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The ethical and legal challenges posed by assisted reproduction techniques are both profound and breathtaking, with most societies unable to fully comprehend one technique before another one, even more daring, emerges. The wrongful implantation of embryos in two women undergoing in vitro fertilisation (IVF) treatments at two separate clinics in the UK seriously vitiates the traditional concept of who is a parent. In one case, a patient's embryos were wrongly implanted into another woman seeking similar treatment, and in the second, a woman's eggs were fertilised using sperm from a man other than her husband.
In the first mix‐up, neither member of the recipient couple was the genetic parent of the child, while in the second case, the recipient mother was the genetic mother and her husband was not the genetic father. The mix‐ups resulted in litigation to determine who the rightful parents were. First, I will show in this paper that, although the outcome of the application of English law in both cases was in agreement with the outcome prescribed by basic principles of Islamic law and bioethics, that agreement is based on different reasoning in the two traditions. Next, I will show that the profound ethical implications of reproductive technologies begs for a more pluralistic bioethical discourse than the one‐dimensional analysis applied by secular Western societies that currently dominates the enquiry, particularly as most Western societies are more or less multicultural and multireligious.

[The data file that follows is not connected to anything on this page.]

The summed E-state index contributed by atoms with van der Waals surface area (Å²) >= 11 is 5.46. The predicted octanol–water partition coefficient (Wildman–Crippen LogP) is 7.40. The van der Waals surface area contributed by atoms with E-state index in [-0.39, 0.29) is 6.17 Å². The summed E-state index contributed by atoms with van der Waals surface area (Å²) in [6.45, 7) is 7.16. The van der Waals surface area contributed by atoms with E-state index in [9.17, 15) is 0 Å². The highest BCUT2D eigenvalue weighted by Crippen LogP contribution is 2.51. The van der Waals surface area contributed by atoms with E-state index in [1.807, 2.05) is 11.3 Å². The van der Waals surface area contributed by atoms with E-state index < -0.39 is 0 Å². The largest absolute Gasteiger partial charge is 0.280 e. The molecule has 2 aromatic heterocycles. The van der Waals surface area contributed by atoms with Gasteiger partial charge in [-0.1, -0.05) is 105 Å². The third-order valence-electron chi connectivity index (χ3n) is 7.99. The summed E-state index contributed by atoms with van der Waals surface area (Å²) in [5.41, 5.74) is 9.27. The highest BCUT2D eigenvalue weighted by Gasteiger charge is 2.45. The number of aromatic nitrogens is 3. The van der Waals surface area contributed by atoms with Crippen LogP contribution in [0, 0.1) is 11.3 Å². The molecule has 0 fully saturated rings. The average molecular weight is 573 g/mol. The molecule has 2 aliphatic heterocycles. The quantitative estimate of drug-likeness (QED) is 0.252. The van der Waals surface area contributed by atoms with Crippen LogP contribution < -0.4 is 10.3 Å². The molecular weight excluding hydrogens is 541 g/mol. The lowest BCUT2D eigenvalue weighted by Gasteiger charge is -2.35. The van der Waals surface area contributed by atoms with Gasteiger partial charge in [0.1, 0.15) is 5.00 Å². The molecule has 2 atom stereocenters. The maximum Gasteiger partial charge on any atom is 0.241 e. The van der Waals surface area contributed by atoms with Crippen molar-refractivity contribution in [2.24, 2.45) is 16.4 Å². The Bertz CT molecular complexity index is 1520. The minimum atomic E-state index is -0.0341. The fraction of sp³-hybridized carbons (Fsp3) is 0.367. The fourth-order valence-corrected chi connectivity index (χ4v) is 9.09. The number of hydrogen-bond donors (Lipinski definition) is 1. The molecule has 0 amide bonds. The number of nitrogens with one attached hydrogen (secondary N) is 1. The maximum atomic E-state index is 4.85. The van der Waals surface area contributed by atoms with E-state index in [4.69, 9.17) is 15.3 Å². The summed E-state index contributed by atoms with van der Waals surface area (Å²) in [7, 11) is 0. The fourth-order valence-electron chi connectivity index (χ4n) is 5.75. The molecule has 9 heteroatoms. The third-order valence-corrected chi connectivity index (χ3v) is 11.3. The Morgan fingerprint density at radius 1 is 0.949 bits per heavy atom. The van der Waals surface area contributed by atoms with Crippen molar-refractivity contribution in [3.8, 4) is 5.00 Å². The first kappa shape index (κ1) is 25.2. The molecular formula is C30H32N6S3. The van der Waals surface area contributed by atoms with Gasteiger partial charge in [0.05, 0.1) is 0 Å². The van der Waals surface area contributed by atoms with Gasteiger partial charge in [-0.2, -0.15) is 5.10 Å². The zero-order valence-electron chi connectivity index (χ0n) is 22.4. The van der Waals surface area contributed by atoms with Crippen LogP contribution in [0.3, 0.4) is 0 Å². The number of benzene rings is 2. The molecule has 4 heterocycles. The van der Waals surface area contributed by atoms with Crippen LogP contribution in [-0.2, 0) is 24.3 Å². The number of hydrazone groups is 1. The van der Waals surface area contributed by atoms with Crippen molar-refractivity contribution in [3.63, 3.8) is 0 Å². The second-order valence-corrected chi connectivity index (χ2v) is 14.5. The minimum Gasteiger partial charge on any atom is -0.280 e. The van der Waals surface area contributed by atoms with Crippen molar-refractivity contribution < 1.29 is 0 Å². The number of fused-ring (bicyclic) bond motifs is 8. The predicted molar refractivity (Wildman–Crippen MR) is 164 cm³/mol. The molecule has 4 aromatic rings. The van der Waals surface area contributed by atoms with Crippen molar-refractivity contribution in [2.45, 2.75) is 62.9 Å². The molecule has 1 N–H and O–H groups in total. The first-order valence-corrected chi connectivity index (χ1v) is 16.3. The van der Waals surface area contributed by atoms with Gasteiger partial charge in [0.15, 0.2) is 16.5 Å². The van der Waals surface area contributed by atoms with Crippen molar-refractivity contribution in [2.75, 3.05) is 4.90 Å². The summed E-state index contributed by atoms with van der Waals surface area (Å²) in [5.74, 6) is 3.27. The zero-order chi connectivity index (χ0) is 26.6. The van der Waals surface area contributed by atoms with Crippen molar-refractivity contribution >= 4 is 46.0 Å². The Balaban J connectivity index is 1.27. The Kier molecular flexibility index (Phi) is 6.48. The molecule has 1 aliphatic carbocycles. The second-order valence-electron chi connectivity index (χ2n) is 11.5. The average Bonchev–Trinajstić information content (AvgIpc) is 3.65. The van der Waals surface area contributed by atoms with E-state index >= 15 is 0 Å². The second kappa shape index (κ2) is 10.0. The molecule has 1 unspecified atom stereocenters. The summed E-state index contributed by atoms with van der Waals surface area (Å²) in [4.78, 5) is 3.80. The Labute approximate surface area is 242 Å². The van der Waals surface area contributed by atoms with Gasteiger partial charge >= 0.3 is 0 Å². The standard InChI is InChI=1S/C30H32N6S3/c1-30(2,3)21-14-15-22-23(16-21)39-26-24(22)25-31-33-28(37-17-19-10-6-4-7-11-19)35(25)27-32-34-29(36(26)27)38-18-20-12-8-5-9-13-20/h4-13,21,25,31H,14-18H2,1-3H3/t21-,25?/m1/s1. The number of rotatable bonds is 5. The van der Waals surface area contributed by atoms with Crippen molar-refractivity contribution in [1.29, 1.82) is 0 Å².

Concepts from the Qur'an
Specialist terms in English
It was once a universally accepted tradition that our parents were the two persons, male and female, whose sex cells formed the basis of our creation. This traditional notion of parenthood persisted even where the responsibilities for raising the child was shared among community members. The biological parents still held sway with respect to the rearing of their children.1 Parenthood, therefore, is both genetic and gestational, and the two were always assumed and expected to reside with the same two persons, male and female, from whose sex cells the child was conceived. However, this concept has been subjected to unprecedented assaults due to advances in reproductive technology as well as to the shift in morality and ethics.2,3 This shift has in some instances been enabled by the advances in technology, and in other instances it has been caused by the influence of modernity characterised by autonomous and individualistic moral and ethical paradigms. Muslims comprise a significant minority in the West and because of their rising numbers and political awareness are becoming increasingly influential. They are also partaking in the social dynamics of Western culture, including the area of reproductive technology. They are, therefore, affected by the growing debate surrounding the implications of the use of reproductive technology. However, unlike the Western traditions, the Islamic ethical rules and laws, which are clear scriptural injunctions, are not so amenable to a paradigm shift unless the general welfare of society is at stake. Even then, the principle of maslaha (considerations of public interest) that may be invoked by jurists (fuqaha) to address innovations must not contradict fundamental injunctions of the law.